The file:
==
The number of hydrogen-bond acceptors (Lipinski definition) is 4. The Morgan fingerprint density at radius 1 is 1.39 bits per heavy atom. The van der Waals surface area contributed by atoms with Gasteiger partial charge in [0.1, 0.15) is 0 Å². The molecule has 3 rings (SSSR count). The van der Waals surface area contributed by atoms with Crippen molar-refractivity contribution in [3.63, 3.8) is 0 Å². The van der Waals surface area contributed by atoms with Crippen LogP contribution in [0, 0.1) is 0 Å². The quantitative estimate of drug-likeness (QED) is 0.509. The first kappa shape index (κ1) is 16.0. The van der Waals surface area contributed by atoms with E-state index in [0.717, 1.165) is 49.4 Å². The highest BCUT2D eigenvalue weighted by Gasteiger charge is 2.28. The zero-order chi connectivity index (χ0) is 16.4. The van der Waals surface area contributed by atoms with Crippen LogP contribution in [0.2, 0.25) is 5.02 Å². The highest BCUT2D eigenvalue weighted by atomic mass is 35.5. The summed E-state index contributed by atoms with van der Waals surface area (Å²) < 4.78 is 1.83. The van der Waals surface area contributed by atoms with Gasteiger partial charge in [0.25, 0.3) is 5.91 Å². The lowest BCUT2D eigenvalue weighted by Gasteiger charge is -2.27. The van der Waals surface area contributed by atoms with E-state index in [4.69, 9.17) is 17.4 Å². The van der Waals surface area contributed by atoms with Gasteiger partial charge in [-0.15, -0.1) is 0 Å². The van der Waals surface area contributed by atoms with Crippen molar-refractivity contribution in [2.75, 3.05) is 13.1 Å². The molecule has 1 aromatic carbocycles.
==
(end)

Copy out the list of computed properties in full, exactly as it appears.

The number of hydrogen-bond acceptors (Lipinski definition) is 4. The Morgan fingerprint density at radius 1 is 1.39 bits per heavy atom. The van der Waals surface area contributed by atoms with Gasteiger partial charge in [0.1, 0.15) is 0 Å². The molecule has 3 rings (SSSR count). The van der Waals surface area contributed by atoms with Crippen molar-refractivity contribution in [3.63, 3.8) is 0 Å². The van der Waals surface area contributed by atoms with Crippen LogP contribution in [0, 0.1) is 0 Å². The quantitative estimate of drug-likeness (QED) is 0.509. The first kappa shape index (κ1) is 16.0. The van der Waals surface area contributed by atoms with E-state index in [0.717, 1.165) is 49.4 Å². The highest BCUT2D eigenvalue weighted by Gasteiger charge is 2.28. The zero-order chi connectivity index (χ0) is 16.4. The van der Waals surface area contributed by atoms with Crippen LogP contribution in [0.2, 0.25) is 5.02 Å². The highest BCUT2D eigenvalue weighted by atomic mass is 35.5. The summed E-state index contributed by atoms with van der Waals surface area (Å²) < 4.78 is 1.83. The van der Waals surface area contributed by atoms with Gasteiger partial charge in [0.25, 0.3) is 5.91 Å². The lowest BCUT2D eigenvalue weighted by Gasteiger charge is -2.27. The van der Waals surface area contributed by atoms with E-state index in [4.69, 9.17) is 17.4 Å². The van der Waals surface area contributed by atoms with Gasteiger partial charge in [-0.15, -0.1) is 0 Å². The van der Waals surface area contributed by atoms with Crippen molar-refractivity contribution in [2.75, 3.05) is 13.1 Å². The molecule has 1 aromatic carbocycles.